In the early years of the Protestant movement, most European nations were aligned, either formally or informally, with a particular church tradition. States were either Roman Catholic (e.g., France, Spain, the Holy Roman Empire) or Anglican (England), Presbyterian (Scotland), Lutheran (Sweden), etc. Thus as nations began to explore and develop commercial markets around the world, particularly in the 17th-19th centuries, and subsequently stake political turf through colonizing, the churches travelled with them.
Protestant churches participated fully in the exploration, expansion, and imperial conquests of the European and American nations where they were rooted. They played a role, as did the Roman Catholic Church, in both the positive and negative aspects of colonialism, building schools and hospitals but also opposing indigenous cultures and extracting resources for the benefit of the West. Religion sometimes sometimes served, albeit unwittingly in most cases, as a thin and self-righteous veneer on the colonial and imperialistic drives of nations. Wanting to conquer regions of the world in order to access cheap natural resources and labor, and to gain international prestige, colonies were often justified in terms of Jesus' "Great Commission" to baptize all nations in the name of the Father, the Son, and the Holy Spirit (Matthew 28:16-20).
The Anglican presence in India dates to 1600, and Anglican chaplains and missionaries accompanied British soldiers, administrators, and merchants throughout the sub-continent. Often their moral convictions collided violently with the sensibilities of the Indians—Hindu, Muslim, and Sikh—and the British military power supported the imposition of Anglican/British values.
David Livingstone (1813-1873) is a good example of the Protestant explorer-missionary. A Scottish Congregationalist doctor, Livingstone took his medical skills to Africa, believing that the proper kind of Western presence and influence could contribute to the abolition of the slave trade. His time as a resident missionary doctor in southern Africa gave way eventually to years of exploration, and Livingstone was the first European to see what he named Victoria Falls. He believed that Western civilization could benefit both the Africans and the Europeans, and thus the motto attributed to him is "Christianity, Commerce, and Civilization."
Protestants began to arrive in China in the early 19th century, and though they were confined for many years to coastal cities, by the end of the century they had penetrated the interior. They established schools and hospitals, fought against the opium trade, condemned perceived barbaric practices (like foot-binding), and spread the gospel. Many Chinese, however, believed that the presence of the Christians was contributing to the gradual corruption and demise of the Chinese culture and empire. Their frustration and resentment with their own government's failures and the missionaries' message—so contrary to traditional Buddhist, Taoist, and Confucian ways—boiled over in the Boxer Rebellion of 1900, when tens of thousands of Chinese Christians and nearly 200 European and American Protestant missionaries were massacred.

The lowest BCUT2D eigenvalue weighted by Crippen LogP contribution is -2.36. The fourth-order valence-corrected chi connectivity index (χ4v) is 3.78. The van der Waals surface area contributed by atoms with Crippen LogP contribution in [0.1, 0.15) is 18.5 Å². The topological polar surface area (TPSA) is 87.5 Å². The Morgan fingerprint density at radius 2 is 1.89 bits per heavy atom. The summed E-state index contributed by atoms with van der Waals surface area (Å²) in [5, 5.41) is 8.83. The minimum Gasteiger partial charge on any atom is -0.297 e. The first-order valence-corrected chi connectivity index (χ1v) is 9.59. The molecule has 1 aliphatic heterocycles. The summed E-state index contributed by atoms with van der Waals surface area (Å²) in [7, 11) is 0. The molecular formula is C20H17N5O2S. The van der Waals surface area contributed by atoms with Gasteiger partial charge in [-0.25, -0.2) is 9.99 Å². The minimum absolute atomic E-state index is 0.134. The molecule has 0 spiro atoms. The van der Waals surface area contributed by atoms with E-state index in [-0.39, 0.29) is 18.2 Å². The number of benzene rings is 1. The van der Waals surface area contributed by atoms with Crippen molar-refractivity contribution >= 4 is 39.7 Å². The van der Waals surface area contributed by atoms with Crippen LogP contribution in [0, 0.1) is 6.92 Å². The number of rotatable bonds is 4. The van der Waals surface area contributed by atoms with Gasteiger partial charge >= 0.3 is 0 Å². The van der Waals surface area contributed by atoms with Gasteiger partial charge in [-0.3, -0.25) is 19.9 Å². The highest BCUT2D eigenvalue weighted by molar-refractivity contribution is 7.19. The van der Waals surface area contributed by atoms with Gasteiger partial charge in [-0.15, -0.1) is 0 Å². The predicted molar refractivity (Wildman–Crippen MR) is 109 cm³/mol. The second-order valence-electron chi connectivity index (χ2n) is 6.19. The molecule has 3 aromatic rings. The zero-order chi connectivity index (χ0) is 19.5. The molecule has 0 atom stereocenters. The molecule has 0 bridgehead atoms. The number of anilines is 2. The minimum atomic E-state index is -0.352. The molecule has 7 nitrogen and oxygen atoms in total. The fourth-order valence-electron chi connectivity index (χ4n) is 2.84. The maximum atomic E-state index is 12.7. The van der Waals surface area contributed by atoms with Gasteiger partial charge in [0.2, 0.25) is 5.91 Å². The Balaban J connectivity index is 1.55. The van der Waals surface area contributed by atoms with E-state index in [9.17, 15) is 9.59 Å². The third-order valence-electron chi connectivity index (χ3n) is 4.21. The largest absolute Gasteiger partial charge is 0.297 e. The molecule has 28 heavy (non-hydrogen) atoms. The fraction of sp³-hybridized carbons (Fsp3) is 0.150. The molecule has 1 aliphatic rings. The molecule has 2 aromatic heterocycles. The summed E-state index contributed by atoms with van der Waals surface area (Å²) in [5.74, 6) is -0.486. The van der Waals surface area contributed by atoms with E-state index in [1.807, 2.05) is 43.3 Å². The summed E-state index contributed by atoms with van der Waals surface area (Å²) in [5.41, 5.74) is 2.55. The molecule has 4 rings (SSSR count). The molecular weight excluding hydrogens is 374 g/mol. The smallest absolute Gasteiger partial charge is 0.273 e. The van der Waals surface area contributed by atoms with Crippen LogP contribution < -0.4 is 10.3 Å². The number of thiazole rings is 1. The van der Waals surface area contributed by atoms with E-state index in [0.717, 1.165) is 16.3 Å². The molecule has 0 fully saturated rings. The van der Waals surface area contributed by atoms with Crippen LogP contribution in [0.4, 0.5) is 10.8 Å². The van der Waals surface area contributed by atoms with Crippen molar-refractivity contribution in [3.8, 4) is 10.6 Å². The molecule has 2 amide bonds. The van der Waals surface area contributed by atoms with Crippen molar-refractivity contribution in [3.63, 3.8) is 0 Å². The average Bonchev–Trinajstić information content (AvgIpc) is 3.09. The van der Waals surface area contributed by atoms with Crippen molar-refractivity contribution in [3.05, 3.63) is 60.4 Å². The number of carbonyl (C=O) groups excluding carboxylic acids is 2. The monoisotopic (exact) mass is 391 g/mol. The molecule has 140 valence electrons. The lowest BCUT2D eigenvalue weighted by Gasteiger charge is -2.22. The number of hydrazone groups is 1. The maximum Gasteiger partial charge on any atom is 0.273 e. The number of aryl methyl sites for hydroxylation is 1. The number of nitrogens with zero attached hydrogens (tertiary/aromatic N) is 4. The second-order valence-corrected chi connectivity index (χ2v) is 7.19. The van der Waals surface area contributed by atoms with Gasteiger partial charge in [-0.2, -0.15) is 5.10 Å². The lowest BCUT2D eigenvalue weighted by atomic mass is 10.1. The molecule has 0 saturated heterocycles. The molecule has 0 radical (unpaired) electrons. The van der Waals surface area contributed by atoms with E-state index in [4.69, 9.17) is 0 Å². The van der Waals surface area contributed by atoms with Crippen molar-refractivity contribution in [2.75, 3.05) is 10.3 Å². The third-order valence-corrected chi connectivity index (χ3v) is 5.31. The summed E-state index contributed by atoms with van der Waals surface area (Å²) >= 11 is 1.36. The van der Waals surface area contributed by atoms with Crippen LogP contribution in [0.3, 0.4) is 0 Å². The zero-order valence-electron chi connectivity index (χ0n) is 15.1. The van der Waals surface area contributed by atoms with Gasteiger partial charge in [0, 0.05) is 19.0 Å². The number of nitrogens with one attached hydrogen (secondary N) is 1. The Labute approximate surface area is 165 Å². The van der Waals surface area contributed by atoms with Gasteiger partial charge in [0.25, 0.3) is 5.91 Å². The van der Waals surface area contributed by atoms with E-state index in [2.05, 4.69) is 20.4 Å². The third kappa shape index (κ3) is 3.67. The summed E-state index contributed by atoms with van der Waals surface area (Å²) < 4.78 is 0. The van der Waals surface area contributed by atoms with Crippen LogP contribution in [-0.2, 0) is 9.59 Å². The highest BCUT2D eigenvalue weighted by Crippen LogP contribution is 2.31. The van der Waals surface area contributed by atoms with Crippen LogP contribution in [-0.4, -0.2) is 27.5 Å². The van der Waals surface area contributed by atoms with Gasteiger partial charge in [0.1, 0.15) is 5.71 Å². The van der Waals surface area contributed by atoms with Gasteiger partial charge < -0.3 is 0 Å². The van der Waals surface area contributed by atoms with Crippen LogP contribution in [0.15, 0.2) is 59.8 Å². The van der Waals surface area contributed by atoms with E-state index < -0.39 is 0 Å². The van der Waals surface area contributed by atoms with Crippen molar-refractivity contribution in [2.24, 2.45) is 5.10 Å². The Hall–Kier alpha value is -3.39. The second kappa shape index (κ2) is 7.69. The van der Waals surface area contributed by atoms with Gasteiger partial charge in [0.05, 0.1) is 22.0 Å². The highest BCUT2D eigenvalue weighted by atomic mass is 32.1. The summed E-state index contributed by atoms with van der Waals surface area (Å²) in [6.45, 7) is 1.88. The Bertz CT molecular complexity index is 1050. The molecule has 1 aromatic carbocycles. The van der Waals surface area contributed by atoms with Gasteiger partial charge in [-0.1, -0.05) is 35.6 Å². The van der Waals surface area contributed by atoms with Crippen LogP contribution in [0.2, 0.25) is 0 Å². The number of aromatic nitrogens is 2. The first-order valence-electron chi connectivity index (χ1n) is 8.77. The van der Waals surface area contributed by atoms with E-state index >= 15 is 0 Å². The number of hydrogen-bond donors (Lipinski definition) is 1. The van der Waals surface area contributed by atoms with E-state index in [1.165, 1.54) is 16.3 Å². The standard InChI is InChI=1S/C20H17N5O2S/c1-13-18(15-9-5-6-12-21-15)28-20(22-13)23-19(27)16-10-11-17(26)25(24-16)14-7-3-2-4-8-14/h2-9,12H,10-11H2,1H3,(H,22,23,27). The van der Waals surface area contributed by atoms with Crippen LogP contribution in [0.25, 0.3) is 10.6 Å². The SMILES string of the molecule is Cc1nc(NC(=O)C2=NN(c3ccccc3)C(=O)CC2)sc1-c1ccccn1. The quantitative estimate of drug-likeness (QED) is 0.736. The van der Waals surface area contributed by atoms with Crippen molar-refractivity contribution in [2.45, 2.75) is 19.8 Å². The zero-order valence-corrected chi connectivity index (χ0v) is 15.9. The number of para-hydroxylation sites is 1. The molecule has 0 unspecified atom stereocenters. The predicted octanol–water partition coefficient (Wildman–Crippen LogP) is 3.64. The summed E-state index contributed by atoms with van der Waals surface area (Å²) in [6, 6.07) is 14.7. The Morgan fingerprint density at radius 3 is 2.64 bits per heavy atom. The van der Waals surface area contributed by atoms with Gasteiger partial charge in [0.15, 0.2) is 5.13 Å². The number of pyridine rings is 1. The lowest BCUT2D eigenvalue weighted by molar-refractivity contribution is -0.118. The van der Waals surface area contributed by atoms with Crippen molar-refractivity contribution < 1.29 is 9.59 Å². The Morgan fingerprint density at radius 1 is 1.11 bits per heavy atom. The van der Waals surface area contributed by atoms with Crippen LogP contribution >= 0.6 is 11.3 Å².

Rudyard Kipling's 1899 poem, "The White Man's Burden," depicted the tension between the self-imposed imperialist "obligation" to bring Western civilization to perceived inferior cultures and the racism and exploitation that often accompanied this endeavor. Though the poem is not overtly Christian, it captures the vision of many Protestant Christians, particularly during the 19th century.
Even when undertaken with the best of intentions, missionary work can be controversial. The work of medical and educational missionaries, for example, can be seen as displacing indigenous cultures, spreading a globalized western set of values and leaving indigenous people vulnerable to the vicissitudes of world markets and national rivalries. Awareness of some of the negative aspects of mission and expansion has shifted the emphasis in recent years, from a predominant self-understanding that the goal is to win people away from damnation and for Christ, to a self-understanding that the goal is to minister to developing parts of the world. To take just one example, the Presbyterian Church (U.S.A.) currently has 452 full time missionaries around the world (in South America, Asia, Africa, India, and other places). Of these, the vast majority sees their role as development, education, and peace and justice; only 88 have as their primary job description "evangelism."
The website of the Evangelical Lutheran Church in America (ELCA) states that "national churches now have competent ministers of their own who are far more adept than outsiders at evangelizing and witnessing among their own people. Instead of issuing calls to outsiders to do what they themselves can do best, they call mission personnel to assist in developing leadership skills for pastors, medical workers, and educators, to affirm the role of women, to support ministries of reconciliation, and to respond to international disasters." The Presbyterian Church (U.S.A.) states, "The role of World Mission staff and mission workers who offer support to mission networks is not to set the agenda for networks but to help PCUSA members serve our global partners more faithfully and effectively." Most mainline denominations have some similar language to describe their missions. In other words, the stated goal now is less to make other people more like "us," than it is to help them in achieving their own goals.
1. What are some examples of Protestant influence in empire-building?
2. In what ways were Protestant missionaries and merchants beneficial to foreign cultures? In what ways were they harmful to those same cultures?
3. How has missionary work changed over time?